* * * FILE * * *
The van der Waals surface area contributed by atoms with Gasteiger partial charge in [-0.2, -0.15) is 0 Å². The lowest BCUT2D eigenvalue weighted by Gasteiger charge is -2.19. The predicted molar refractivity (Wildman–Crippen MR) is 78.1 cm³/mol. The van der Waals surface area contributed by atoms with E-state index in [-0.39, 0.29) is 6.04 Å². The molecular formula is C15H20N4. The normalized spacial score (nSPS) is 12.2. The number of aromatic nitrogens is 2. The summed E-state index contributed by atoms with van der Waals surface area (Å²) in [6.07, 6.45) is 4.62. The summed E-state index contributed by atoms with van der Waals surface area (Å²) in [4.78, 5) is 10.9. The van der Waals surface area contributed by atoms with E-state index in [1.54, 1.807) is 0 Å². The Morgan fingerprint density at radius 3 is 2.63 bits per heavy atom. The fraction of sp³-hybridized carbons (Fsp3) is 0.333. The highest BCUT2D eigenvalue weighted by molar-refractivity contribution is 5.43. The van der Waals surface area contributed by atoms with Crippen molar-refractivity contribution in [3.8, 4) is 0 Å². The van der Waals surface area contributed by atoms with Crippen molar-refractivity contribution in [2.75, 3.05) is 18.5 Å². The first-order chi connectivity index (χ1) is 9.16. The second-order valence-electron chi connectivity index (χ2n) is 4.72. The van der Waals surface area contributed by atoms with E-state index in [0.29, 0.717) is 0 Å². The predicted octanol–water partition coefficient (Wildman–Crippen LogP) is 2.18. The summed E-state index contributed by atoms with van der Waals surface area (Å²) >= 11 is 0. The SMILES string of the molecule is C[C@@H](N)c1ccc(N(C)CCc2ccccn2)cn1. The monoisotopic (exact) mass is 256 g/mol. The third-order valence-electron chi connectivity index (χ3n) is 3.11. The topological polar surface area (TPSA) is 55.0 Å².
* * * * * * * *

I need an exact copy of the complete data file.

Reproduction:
The van der Waals surface area contributed by atoms with Gasteiger partial charge in [-0.2, -0.15) is 0 Å². The lowest BCUT2D eigenvalue weighted by Gasteiger charge is -2.19. The predicted molar refractivity (Wildman–Crippen MR) is 78.1 cm³/mol. The van der Waals surface area contributed by atoms with E-state index in [-0.39, 0.29) is 6.04 Å². The molecular formula is C15H20N4. The normalized spacial score (nSPS) is 12.2. The number of aromatic nitrogens is 2. The summed E-state index contributed by atoms with van der Waals surface area (Å²) in [6.07, 6.45) is 4.62. The summed E-state index contributed by atoms with van der Waals surface area (Å²) in [4.78, 5) is 10.9. The van der Waals surface area contributed by atoms with E-state index in [1.54, 1.807) is 0 Å². The Morgan fingerprint density at radius 3 is 2.63 bits per heavy atom. The fraction of sp³-hybridized carbons (Fsp3) is 0.333. The highest BCUT2D eigenvalue weighted by molar-refractivity contribution is 5.43. The van der Waals surface area contributed by atoms with Crippen molar-refractivity contribution in [3.8, 4) is 0 Å². The van der Waals surface area contributed by atoms with Crippen molar-refractivity contribution in [2.75, 3.05) is 18.5 Å². The first-order chi connectivity index (χ1) is 9.16. The second-order valence-electron chi connectivity index (χ2n) is 4.72. The van der Waals surface area contributed by atoms with E-state index in [0.29, 0.717) is 0 Å². The predicted octanol–water partition coefficient (Wildman–Crippen LogP) is 2.18. The summed E-state index contributed by atoms with van der Waals surface area (Å²) >= 11 is 0. The SMILES string of the molecule is C[C@@H](N)c1ccc(N(C)CCc2ccccn2)cn1. The monoisotopic (exact) mass is 256 g/mol. The third-order valence-electron chi connectivity index (χ3n) is 3.11. The topological polar surface area (TPSA) is 55.0 Å².